Fault diagnosis over wireless sensor networks using distributed Kalman and distributed Particle Filtering
The paper considers the problem of distributed fault detection and isolation for continuous time dynamical systems. Such a fault diagnosis procedure involves the transmission of measurements to local processing units over a wireless sensor network and the fusion of local state estimates with the use of distributed filtering algorithms. Most of the existing fault diagnosis methods are centralized, which means that all sensing data are collected and processed at one unit. This not only causes excessive communication and computational burdens, but also creates a single point of failure. To overcome these problems, distributed detection and data fusion methods are being developed. Distributed fault diagnosis can be performed by: (a) running local fault diagnosers (hypotheses tests) at distributed processing units, obtaining local diagnosis results and fusing the local diagnoses so as to reach the final decision on the existence of a fault ,, (b) fusing the individual state estimates provided by distributed filters and using the aggregate state vector in a fault diagnosis algorithm to generate residuals ,. In this paper, the problem of distributed fault diagnosis will be studied according to second approach.
In many applications it is possible to obtain the state vector of a dynamical system simultaneously from distributed sources. For example: (i) in the aerospace and maritime systems when transmitting measurements about the system’s condition to distributed processing units, (ii) in chemical processes when measuring the system’s state variables with multiple sensors and dispatching these measurements to local processing units. Based on these measurements, filtering algorithms running on different processing units produce estimates of the system’s state vector while to improve the estimation accuracy and the reliability of data processing, fusion of the distributed state estimates is performed by an aggregation filter. The overall state estimation procedure is known as distributed _ltering .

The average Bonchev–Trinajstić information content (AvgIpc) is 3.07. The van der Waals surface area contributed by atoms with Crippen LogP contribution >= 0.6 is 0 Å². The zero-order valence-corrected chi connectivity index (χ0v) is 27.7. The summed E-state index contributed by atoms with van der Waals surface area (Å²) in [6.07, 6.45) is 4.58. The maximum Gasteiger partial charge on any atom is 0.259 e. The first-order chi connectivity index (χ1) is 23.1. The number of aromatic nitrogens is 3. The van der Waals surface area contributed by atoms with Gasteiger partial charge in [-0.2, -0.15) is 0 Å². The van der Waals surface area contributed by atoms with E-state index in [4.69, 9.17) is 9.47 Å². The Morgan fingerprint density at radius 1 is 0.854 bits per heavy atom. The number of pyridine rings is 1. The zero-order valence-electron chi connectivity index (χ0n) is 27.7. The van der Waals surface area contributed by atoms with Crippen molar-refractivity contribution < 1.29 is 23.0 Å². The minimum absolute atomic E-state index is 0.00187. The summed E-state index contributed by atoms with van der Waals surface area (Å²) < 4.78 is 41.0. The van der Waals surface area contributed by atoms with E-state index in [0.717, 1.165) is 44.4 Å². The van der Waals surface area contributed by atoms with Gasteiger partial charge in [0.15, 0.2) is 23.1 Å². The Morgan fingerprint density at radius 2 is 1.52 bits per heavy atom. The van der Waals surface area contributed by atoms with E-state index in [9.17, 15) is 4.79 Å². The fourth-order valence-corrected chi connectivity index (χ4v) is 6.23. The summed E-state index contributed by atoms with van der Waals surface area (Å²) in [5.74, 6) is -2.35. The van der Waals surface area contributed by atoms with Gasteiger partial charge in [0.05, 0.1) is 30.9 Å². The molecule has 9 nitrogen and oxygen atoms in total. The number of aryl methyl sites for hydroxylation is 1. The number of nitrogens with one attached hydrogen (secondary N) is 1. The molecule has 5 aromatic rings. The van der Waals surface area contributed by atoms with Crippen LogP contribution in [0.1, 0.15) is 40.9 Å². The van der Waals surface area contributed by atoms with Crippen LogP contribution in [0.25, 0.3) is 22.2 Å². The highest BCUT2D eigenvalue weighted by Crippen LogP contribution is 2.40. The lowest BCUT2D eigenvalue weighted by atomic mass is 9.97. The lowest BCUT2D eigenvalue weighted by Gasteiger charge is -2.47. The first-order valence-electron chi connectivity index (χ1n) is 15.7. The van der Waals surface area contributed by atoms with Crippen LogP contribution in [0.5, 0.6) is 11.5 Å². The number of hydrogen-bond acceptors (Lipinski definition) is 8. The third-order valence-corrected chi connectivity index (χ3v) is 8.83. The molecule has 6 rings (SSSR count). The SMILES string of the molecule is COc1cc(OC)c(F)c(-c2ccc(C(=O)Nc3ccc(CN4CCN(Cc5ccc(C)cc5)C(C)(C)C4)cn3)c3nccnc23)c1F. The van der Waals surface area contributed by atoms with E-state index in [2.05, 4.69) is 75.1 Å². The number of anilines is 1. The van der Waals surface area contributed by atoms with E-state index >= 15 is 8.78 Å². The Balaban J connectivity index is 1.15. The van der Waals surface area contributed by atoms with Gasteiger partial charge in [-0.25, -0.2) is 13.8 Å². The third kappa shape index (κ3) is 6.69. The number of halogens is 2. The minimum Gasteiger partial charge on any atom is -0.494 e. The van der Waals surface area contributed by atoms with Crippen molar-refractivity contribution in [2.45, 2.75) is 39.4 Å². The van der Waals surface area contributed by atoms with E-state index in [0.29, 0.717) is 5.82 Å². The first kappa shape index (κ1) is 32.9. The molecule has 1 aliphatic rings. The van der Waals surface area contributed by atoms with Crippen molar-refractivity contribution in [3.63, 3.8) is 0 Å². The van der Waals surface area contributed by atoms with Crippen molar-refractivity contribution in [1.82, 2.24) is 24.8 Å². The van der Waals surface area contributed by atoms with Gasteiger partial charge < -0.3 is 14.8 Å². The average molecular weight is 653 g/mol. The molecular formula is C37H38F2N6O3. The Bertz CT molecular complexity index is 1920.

The paper proposes first the Extended Information Filter (EIF) and the Unscented Information Filter (UIF) as possible distributed filtering approaches which enable to obtain an estimation of the state vector of the monitored system, under the assumption of Gaussian noises. The Extended Information Filter is a generalization of the Information Filter in which the local filters do not exchange raw measurements but send to an aggregation filter their local information matrices (local inverse covariance matrices) and their associated local information state vectors (products of the local information matrices with the local state vectors) ,,. In the case of the Unscented Information Filter there is no linearization of the system’s observation equation. However the application of the Information Filter algorithm is possible through an implicit linearization which is performed by approximating the Jacobian matrix of the system’s output equation by the product of the inverse of the state vector’s covariance matrix (information matrix) with the cross-correlation covariance matrix between the system’s state vector and the system’s output ,. Again, the local information matrices and the local information state vectors are transferred to an aggregation filter which produces the global estimation of the system’s state vector. The EIF and UIF estimated state vector can in turn be used by a FDI algorithm for residuals generation. After residuals have been obtained a remaining problem in the FDI procedure is the definition of an effective fault threshold based on the Likelihood Ratio or the Generalized Likelihood Ratio ,.